The key goal of HIPAA is to find the ideal balance between medical record accessibility and security. Health information exchange is an inherently risky task due to the personal identifiable information (PII) condensed in each medical record. This is information that hackers love to get their hands on to either steal the patient’s identity or sell on the dark web.
When unauthorized individuals breach protected health information, the HIPAA Breach Notification Rule requires the organization or individual responsible for the breach to report it. The notification measures are based on the severity of the breach, and the financial penalties can reach colossal amounts.
Secure health information exchange is a legal requirement for medical organizations, but it’s a smart practice to perfect for the financial, administrative, and care benefits.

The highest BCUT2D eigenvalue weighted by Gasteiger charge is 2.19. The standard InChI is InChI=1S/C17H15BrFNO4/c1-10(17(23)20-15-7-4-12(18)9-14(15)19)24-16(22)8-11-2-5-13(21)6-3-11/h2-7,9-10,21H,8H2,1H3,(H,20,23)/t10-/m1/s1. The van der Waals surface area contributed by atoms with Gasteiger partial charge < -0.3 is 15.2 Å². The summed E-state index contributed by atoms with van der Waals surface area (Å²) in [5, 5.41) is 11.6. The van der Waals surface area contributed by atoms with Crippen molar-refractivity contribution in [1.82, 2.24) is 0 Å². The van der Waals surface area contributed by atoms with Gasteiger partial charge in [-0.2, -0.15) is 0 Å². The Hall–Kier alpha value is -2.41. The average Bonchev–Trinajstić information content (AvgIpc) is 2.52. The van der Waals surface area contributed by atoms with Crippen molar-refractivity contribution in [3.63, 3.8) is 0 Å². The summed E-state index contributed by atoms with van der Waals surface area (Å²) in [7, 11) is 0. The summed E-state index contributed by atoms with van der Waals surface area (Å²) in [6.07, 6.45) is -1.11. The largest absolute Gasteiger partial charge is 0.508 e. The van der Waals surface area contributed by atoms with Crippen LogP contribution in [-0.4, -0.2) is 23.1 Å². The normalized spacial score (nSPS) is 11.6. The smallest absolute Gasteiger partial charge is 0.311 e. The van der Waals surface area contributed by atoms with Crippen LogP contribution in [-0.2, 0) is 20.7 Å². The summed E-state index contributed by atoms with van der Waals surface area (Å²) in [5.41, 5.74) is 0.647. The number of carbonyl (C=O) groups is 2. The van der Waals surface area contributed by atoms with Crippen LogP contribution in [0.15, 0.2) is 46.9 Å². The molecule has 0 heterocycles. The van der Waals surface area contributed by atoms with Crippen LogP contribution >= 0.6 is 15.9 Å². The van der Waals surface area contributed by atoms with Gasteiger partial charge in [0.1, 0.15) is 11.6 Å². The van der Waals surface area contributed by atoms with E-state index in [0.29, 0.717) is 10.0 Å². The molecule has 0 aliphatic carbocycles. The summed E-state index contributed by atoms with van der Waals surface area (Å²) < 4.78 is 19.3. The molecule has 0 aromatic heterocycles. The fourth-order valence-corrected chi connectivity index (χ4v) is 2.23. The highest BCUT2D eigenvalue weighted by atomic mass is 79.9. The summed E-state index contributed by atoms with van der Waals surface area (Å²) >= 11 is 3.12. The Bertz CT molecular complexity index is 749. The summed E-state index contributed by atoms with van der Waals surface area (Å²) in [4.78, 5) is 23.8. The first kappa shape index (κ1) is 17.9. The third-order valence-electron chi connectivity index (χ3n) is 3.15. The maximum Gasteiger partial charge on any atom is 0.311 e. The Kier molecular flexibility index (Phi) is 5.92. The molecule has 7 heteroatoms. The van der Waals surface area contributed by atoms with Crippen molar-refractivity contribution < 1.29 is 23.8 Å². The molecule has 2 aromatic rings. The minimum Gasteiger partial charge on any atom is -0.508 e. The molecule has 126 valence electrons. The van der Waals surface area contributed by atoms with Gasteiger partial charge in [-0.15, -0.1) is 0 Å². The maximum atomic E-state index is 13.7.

What are the benefits of HIE?
Risk mitigation is one of the main benefits of HIE. Medical error costs are difficult to truly measure, but the results can be catastrophic for those affected. Medical malpractice can cost medical facilities millions of dollars and cause patients lifelong disability or death.
Health information exchange is also an essential part of quality care coordination. Setting up an efficient care coordination process is an efficient way to improve patient care. The sooner physicians can access their patient’s medical history, the sooner they can begin working fully informed.